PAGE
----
Something terrible has finally happened. A nuclear holocaust has destroyed civilization. For one whole year, 16-year-old Ann Burden has lived alone on her family’s farm, somehow sheltered from the radiation in the valley. As she hears the final radio station going off the air, she believes she is the only person left alive. But when Ann sees smoke from a faraway campfire, she knows there is at least one other survivor. Soon an incredible figure wearing a green suit and carrying an oxygen tank appears on the road. With the intruder in her valley, she makes a chilling discovery: There are worse things than being alone.
Newbery Award-winning author Robert C. O’Brien won an Edgar Award for this suspense-filled science fiction tale of a young woman determined to survive on her own terms. Narrator Christina Moore places you on the scene with Ann in a strange world with an unknown future.
©1974 Sally Conly (P)1999 Recorded Books, LLC
This is an interesting though somewhat depressing story, though it tries to end on a hopeful note. The main character is very compelling, and easy to care for. But the scenario is strangely bleak and the situations she finds herself in are painful to experience. It is a survival story, a story of perserverance despite miserable, hopeless situation, and a strange comment on human nature in some ways.
It is odd to class this as a kid story. I think older teens might be appropriate but I don't know if I would say it is right for anyone 13 or under. It deals with some troubling stuff - attempted rape of a young teen, a murder attempt on the same teen by an older man, etc. Not to say that kids can't take it, but it just seems a bit mature in some of its material for children, in my opinion, so parents are warned and may want to listen first.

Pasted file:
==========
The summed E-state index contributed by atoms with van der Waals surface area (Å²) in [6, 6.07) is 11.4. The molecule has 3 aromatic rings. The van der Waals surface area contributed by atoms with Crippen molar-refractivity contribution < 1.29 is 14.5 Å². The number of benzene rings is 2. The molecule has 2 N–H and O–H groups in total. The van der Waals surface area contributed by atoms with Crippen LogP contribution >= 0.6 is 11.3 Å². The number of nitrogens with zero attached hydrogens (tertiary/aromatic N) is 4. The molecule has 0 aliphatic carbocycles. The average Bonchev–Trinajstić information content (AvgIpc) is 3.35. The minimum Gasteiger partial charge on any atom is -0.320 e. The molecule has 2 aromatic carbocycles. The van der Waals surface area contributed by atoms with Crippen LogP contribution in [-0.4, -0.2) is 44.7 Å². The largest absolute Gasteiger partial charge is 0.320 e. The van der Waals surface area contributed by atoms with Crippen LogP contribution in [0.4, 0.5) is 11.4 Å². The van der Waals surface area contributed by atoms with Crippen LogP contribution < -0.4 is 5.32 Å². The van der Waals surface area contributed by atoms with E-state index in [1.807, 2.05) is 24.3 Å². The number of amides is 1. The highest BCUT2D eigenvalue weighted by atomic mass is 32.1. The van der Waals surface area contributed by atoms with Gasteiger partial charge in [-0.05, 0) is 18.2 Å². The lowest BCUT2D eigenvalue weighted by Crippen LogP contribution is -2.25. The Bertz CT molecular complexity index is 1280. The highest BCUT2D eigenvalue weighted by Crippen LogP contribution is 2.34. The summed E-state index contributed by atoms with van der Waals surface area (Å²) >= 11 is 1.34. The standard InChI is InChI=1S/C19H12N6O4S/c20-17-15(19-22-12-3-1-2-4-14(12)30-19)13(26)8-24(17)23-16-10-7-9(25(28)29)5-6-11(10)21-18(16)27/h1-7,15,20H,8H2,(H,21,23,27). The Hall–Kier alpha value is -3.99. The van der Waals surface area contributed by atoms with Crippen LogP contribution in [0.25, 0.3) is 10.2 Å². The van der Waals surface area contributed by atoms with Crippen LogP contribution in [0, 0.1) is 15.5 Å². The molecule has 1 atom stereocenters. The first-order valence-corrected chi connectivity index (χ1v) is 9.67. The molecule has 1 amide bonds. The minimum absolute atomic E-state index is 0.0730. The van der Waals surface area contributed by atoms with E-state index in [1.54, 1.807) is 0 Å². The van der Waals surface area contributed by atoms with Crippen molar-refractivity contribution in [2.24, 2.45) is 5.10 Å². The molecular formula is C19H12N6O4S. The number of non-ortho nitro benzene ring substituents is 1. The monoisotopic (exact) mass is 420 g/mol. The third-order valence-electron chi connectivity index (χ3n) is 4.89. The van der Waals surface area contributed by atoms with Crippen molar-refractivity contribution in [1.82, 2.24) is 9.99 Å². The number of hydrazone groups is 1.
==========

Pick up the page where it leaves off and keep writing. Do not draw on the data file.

THe main character feels very real and human and well developed and it is easy to care about her. That said, the other main character, the man who comes into her valley is a bit dispicable and frustrating and her reaction to him is at times frustrating. She has more patience and goodness and strength in her than many would, I think, though it is hard to say as we don't live in a post apocolyptic world where almost no people are left.
Overall, it was a sad but interesting story, and her plight was engaging and she was very likable so easy to follow... But as I said, the material is too mature for kids I think, some of the relationship is odd and frustrating and hard to understand and despite its hopeful note at the end, overall it is a bleak and sad story... Still it was entertaining and I think worth a listen.
Invader ruins survivor's utopia.
Many post-apocalyptic stories of survival involve large groups of zombies, which ruins the stories for me. The conflict in this book, in contrast, is a single, human invader -- making the story more interesting.
How the girl lives peacefully on her own before the invader arrives.
I read this book as a kid and loved it. Recently, I listened to it with my own kids during a long road trip. We all were riveted, while also frustrated that the invader had to shatter the girl's post-apocalyptic utopia.
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